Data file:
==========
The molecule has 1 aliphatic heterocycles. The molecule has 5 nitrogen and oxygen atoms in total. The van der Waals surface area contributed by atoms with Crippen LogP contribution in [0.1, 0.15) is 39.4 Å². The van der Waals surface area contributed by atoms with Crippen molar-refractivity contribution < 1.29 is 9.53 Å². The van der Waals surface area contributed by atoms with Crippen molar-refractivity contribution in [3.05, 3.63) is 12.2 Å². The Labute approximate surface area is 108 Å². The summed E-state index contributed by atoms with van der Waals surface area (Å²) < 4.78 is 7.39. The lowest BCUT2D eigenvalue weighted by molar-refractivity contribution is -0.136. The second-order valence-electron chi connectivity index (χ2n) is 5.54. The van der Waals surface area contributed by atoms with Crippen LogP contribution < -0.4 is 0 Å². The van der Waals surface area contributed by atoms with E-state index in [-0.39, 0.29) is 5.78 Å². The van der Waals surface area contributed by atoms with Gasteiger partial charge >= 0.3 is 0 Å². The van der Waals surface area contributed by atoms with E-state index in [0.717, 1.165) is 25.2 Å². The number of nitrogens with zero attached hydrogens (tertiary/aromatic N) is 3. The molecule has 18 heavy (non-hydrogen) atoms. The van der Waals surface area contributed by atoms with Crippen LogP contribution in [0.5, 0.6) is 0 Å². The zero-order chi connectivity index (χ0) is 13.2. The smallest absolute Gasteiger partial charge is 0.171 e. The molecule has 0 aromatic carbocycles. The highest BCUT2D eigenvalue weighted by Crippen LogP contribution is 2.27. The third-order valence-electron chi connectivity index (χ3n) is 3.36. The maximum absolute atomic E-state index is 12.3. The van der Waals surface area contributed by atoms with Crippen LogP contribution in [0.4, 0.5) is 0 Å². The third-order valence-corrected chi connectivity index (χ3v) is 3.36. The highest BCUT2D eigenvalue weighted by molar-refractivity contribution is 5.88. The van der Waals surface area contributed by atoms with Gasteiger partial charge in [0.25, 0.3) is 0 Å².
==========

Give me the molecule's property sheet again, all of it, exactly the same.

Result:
The molecule has 1 aliphatic heterocycles. The molecule has 5 nitrogen and oxygen atoms in total. The van der Waals surface area contributed by atoms with Crippen LogP contribution in [0.1, 0.15) is 39.4 Å². The van der Waals surface area contributed by atoms with Crippen molar-refractivity contribution < 1.29 is 9.53 Å². The van der Waals surface area contributed by atoms with Crippen molar-refractivity contribution in [3.05, 3.63) is 12.2 Å². The Labute approximate surface area is 108 Å². The summed E-state index contributed by atoms with van der Waals surface area (Å²) < 4.78 is 7.39. The lowest BCUT2D eigenvalue weighted by molar-refractivity contribution is -0.136. The second-order valence-electron chi connectivity index (χ2n) is 5.54. The van der Waals surface area contributed by atoms with Crippen LogP contribution < -0.4 is 0 Å². The van der Waals surface area contributed by atoms with E-state index in [-0.39, 0.29) is 5.78 Å². The van der Waals surface area contributed by atoms with Gasteiger partial charge >= 0.3 is 0 Å². The van der Waals surface area contributed by atoms with E-state index in [0.717, 1.165) is 25.2 Å². The number of nitrogens with zero attached hydrogens (tertiary/aromatic N) is 3. The molecule has 18 heavy (non-hydrogen) atoms. The van der Waals surface area contributed by atoms with Crippen LogP contribution in [0.5, 0.6) is 0 Å². The zero-order chi connectivity index (χ0) is 13.2. The smallest absolute Gasteiger partial charge is 0.171 e. The molecule has 0 aromatic carbocycles. The highest BCUT2D eigenvalue weighted by Crippen LogP contribution is 2.27. The third-order valence-electron chi connectivity index (χ3n) is 3.36. The maximum absolute atomic E-state index is 12.3. The van der Waals surface area contributed by atoms with Crippen LogP contribution in [0.4, 0.5) is 0 Å². The third-order valence-corrected chi connectivity index (χ3v) is 3.36. The highest BCUT2D eigenvalue weighted by molar-refractivity contribution is 5.88. The van der Waals surface area contributed by atoms with Gasteiger partial charge in [0.25, 0.3) is 0 Å².